Around three million Americans have glaucoma yet almost half of them are not even aware they have this condition. That’s because glaucoma produces changes in your vision that are not noticeable until the problem is already advanced. This is also why this condition is often called the “silent thief of sight.”
Here’s what your optometrist wants you to know about glaucoma.
How It Happens
Your eyes constantly produce fluids that flow inside your eyes. They then empty into the drainage angle. The total amount of fluid produced must be the same amount to be drained out. However, when the drainage angle is too narrow or it has structural problems, it may not be able to empty the fluids completely and efficiently, letting the fluid build up in your eyes.
Your eye doctor explains that when the fluid volume rises, so does the pressure inside your eyes, otherwise called intraocular pressure (IOP). This increased IOP can compress the optic nerve, which contains a million tiny nerve fibers that transmit signals from your eyes to the brain. Any damage to this structure may cause changes to your vision, a condition called glaucoma. Sometimes, this can even lead to blindness.
How It Affects Your Vision and Who Is at Risk
You may not notice any changes to your eyesight at first. As the disease progresses, however, you may eventually complain of constant headaches, eye pain, nausea or vomiting. Then you may also report having blurry central vision, seeing halos and seeing blind spots in your peripheral vision. If you notice any of these, schedule an eye exam. We may perform an eye pressure test and other procedures to confirm glaucoma.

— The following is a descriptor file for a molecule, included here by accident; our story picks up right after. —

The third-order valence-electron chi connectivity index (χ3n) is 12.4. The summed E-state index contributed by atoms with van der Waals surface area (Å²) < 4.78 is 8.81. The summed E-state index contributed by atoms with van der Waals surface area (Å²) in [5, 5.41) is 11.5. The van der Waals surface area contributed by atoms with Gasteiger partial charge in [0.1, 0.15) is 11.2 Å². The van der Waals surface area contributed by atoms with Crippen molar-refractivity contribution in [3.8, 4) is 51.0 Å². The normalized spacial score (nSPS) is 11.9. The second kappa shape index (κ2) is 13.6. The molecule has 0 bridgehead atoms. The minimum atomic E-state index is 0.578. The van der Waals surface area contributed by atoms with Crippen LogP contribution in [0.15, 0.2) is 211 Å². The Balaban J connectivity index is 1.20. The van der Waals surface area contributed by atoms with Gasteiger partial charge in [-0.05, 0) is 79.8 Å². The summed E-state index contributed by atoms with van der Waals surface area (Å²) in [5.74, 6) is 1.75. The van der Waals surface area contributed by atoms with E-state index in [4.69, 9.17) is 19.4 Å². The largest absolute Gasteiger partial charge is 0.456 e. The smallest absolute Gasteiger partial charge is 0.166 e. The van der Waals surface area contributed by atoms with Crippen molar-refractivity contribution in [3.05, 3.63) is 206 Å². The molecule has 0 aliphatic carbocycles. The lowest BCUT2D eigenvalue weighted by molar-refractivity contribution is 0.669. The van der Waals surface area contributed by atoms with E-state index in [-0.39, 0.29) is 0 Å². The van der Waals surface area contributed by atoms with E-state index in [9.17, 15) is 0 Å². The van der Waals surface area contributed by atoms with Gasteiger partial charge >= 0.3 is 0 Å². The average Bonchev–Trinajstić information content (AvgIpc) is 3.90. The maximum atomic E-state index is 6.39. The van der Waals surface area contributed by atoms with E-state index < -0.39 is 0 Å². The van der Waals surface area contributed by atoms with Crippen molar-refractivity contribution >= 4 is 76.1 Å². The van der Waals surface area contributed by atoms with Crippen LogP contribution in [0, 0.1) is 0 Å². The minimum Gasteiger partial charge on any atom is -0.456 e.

While glaucoma can happen to anyone, some people are at a higher risk of getting this condition. Those who have relatives who have glaucoma, are 40 years or older or use eyeglasses or contact lenses to manage their farsighted- or nearsightedness are included. Individuals who have had eye injuries or have high blood pressure, high blood sugar or migraines are also more likely to develop glaucoma.
How It Is Managed
Glaucoma is often managed with IOP-lowering eye drops. If the symptoms persist or the condition continues to advance, we may then suggest performing surgery, which is aimed to make the drainage angle work better.
For more information about glaucoma, call us at (717) 609-4443 or complete our form. We serve Chambersburg and nearby PA areas.